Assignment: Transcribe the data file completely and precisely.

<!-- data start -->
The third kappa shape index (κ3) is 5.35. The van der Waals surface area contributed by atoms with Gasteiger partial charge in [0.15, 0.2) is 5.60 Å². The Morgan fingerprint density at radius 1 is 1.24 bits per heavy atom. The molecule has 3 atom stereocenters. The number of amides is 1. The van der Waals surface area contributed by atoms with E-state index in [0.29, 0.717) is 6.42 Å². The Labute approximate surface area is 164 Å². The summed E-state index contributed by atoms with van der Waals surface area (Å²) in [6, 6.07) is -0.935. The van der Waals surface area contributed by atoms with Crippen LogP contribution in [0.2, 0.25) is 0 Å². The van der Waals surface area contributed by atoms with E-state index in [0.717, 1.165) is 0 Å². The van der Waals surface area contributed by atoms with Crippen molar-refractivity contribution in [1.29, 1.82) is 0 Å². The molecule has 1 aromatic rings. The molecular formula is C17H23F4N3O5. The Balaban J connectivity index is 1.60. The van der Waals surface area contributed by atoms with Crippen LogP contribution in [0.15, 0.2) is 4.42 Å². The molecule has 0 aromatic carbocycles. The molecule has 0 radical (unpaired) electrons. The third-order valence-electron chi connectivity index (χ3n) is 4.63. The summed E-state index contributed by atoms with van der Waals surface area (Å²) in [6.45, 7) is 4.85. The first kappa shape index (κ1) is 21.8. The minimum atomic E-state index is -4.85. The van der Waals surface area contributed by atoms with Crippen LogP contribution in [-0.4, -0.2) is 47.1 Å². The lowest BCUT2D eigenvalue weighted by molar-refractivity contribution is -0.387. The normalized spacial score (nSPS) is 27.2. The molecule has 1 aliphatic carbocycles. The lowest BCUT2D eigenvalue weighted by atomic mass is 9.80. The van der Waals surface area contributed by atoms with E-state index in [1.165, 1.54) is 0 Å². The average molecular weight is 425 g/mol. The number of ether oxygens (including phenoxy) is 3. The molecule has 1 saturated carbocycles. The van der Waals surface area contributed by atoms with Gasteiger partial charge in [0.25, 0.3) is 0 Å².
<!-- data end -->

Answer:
The third kappa shape index (κ3) is 5.35. The van der Waals surface area contributed by atoms with Gasteiger partial charge in [0.15, 0.2) is 5.60 Å². The Morgan fingerprint density at radius 1 is 1.24 bits per heavy atom. The molecule has 3 atom stereocenters. The number of amides is 1. The van der Waals surface area contributed by atoms with E-state index in [0.29, 0.717) is 6.42 Å². The Labute approximate surface area is 164 Å². The summed E-state index contributed by atoms with van der Waals surface area (Å²) in [6, 6.07) is -0.935. The van der Waals surface area contributed by atoms with Crippen LogP contribution in [0.2, 0.25) is 0 Å². The van der Waals surface area contributed by atoms with E-state index in [0.717, 1.165) is 0 Å². The van der Waals surface area contributed by atoms with Crippen molar-refractivity contribution in [1.29, 1.82) is 0 Å². The molecule has 1 aromatic rings. The molecular formula is C17H23F4N3O5. The Balaban J connectivity index is 1.60. The van der Waals surface area contributed by atoms with Crippen LogP contribution in [0.15, 0.2) is 4.42 Å². The molecule has 0 aromatic carbocycles. The molecule has 0 radical (unpaired) electrons. The third-order valence-electron chi connectivity index (χ3n) is 4.63. The summed E-state index contributed by atoms with van der Waals surface area (Å²) in [6.45, 7) is 4.85. The first kappa shape index (κ1) is 21.8. The minimum atomic E-state index is -4.85. The van der Waals surface area contributed by atoms with Crippen LogP contribution in [-0.4, -0.2) is 47.1 Å². The lowest BCUT2D eigenvalue weighted by molar-refractivity contribution is -0.387. The normalized spacial score (nSPS) is 27.2. The molecule has 1 aliphatic carbocycles. The lowest BCUT2D eigenvalue weighted by atomic mass is 9.80. The van der Waals surface area contributed by atoms with E-state index in [1.165, 1.54) is 0 Å². The average molecular weight is 425 g/mol. The number of ether oxygens (including phenoxy) is 3. The molecule has 1 saturated carbocycles. The van der Waals surface area contributed by atoms with Gasteiger partial charge in [0.25, 0.3) is 0 Å².